The Aftermath of Remedial Math

A comment from a friend about my blog (or lack of recent entries) made me realize I have not posted any of my reading summaries for quite some time.  Hope I haven’t lost all my readers.

This is a rather long summary of my most recent read of the journal article by Peter Riley Bahr titled:

The Aftermath of Remedial Math: Investigating the Low Rate of Certificate Completion among Remedial Math Students

This article describes Bahr’s investigation of student enrollment patterns before and after exit from the remedial math sequence in community colleges.  While this is more quantitative than I would like to see, or actually less qualitative, it provides lots of fodder for thought and would be a good read before the 2012 Grubb (with Gabriner) book Basic Skills Education in Community Colleges: Inside and Outside of Classrooms which explains much of why this occurs (as does the Mike Rose book described in a previous post).

He notes that the literature continues to reveal very high rates of students (2/3) entering community colleges who need remedial math assistance.  Three-quarters of those students who begin the remedial math sequence do not complete a college-level math course successfully and are very likely to leave college without a credential or transfer.  Yet, high percentages (61-70% CCC, 55-63% NELS88) of those students who drop out of the remedial math sequence continued to take courses at the community college.

Bahr notes his surprise that very few studies consider what those students, who drop out of the math sequence, are using the community college for and how we might assist a re-evaluation of goals.  He notes that most community college vocational certificates do not require college-level math.  He also suggests that “a certificate is a viable alternative credential for students who do not complete the remedial math sequence” (p. 174).  The literature he cites provides evidence of labor-market value for both short term certificates (employment) and long-term certificates (employment and earnings).  He then raises the question why 80% of those students dropping out of the math sequence depart from community college without a credential or transfer.  Are those students leaving without a college-level math competency simply “not adjusting their educational plans to account for the change in their level of math achievement and, consequently, not adjusting their course taking behavior in the after-math period” (p. 174)?

Although he also investigates whether those who exit the remedial math sequence are exhibiting long-term declining behavior in course taking, possibly explaining both failures in math competency and completion, he does not question whether this is due to a lack of engagement in college classrooms.  He considers three possible explanations for the low rate of certificate completion of remedial math sequence exiters: difficulty navigating to the alternative vocational credential (vocational course enrollment rate), declining participation in the community college (average course credit load), and declining academic performance (course success rate).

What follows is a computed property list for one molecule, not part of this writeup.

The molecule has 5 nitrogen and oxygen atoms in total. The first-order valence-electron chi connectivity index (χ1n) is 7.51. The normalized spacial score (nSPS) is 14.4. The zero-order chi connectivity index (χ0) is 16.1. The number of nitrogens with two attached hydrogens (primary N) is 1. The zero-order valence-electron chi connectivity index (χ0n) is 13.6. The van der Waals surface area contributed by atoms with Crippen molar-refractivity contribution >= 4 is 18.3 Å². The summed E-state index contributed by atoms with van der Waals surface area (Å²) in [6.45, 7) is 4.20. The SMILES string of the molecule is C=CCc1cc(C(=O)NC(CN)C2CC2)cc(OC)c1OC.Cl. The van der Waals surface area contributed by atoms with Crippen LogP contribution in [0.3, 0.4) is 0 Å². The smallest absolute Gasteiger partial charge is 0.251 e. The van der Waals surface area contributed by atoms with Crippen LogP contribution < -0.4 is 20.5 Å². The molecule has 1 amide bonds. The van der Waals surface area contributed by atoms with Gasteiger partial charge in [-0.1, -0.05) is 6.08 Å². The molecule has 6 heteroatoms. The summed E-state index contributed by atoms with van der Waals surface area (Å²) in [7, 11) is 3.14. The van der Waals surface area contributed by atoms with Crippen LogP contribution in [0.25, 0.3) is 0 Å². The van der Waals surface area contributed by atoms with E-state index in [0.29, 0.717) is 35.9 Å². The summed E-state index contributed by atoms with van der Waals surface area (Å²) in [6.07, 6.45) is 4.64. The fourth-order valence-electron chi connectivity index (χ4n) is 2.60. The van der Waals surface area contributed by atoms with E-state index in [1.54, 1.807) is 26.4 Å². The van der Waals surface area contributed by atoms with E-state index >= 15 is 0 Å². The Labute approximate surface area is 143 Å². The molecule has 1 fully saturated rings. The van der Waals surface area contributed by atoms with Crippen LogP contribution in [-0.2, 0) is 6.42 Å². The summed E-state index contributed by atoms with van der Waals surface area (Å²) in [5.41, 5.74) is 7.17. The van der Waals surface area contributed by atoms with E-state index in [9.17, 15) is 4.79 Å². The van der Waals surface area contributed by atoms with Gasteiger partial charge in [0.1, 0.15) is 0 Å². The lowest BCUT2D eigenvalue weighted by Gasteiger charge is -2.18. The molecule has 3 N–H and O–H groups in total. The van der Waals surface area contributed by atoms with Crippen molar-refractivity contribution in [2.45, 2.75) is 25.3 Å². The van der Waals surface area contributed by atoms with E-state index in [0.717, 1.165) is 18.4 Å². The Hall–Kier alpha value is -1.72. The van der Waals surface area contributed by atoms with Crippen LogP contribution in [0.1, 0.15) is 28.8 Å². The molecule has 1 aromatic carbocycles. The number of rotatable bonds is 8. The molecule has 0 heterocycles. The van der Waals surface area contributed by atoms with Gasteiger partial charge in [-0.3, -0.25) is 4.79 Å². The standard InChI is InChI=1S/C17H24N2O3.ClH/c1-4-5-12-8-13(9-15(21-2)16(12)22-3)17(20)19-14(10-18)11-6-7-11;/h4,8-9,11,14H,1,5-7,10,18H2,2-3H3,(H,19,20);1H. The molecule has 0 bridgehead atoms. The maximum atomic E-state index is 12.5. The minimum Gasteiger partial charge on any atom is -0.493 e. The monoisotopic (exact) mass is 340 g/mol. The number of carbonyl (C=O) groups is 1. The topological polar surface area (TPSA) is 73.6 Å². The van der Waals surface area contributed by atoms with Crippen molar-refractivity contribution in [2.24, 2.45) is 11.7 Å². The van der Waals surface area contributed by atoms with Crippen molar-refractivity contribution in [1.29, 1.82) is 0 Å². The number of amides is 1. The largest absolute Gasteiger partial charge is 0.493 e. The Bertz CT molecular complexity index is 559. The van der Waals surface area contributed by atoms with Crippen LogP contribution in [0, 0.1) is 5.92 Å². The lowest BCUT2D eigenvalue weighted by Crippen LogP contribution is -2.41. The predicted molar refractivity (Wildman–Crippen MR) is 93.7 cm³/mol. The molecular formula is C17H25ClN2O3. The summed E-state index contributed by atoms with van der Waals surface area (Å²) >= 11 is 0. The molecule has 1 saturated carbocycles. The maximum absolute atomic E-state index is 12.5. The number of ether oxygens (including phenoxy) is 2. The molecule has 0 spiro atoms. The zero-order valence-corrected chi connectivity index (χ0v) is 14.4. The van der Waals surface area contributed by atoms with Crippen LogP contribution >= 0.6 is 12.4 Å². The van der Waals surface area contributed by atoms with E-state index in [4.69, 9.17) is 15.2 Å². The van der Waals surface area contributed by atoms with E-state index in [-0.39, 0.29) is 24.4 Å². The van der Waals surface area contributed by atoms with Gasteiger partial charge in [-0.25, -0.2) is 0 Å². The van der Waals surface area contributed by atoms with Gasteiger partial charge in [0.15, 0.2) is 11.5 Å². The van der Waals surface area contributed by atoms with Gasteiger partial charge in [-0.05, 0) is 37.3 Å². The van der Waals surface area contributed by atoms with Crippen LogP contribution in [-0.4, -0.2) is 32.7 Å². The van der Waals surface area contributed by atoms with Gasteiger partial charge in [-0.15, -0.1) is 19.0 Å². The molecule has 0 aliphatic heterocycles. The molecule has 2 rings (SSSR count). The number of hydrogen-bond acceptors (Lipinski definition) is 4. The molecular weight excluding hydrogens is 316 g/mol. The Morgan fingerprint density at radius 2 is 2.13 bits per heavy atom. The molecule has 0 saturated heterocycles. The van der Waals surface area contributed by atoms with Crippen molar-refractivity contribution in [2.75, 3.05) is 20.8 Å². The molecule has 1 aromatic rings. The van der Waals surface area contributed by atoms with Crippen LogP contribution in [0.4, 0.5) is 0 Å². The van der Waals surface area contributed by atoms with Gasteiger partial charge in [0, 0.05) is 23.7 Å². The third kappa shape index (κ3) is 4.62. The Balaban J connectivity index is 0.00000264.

He uses two cohorts in the analysis, the NELS88 cohort and associated PETS (Postsecondary Education Transcript Study) data and a fall 2002 first-time student cohort from the California community colleges (CCC) System database  to investigate two questions:

  1. Are there differences in course-taking behavior before and after exiting the remedial math sequence?
  2. Does the remedial math sequence exit point predict after-math course taking behavior?

He found that two thirds of the students exiting the remedial math sequence continued in community colleges for an average of 3.2 additional semesters.  More importantly, 84% of those continuing students ultimately left without a credential or transfer.  In contrast, only 23% of remedial math students who achieved college-level math competency left without a credential or transfer.  He also raises the question of why students who did not achieve college-level math competency earned an additional 13 credits in the after-math period, but did not complete some short term certificate with those credits (the navigational question).

Vocational course enrollment rate or focus

As he tries to make sense of the navigational problem, he explains that the range of typical values of the proportion of vocational course credits earned for those not completing college-level math competencies increased in the after-math period except at the upper end of the before-math-exit proportion range.  In other words, if students had taken a high percentage of their coursework as vocational courses prior to taking math, the proportion of coursework that was vocational declined after exiting math.  Those who had lower proportions of vocational coursework before taking the math course increased the proportion of vocational coursework after exiting the math course.  While he does not address, or speculate from the literature, why this occurs in his analysis, he does call for future research to examine why student course taking behavior occurs at the end of the article.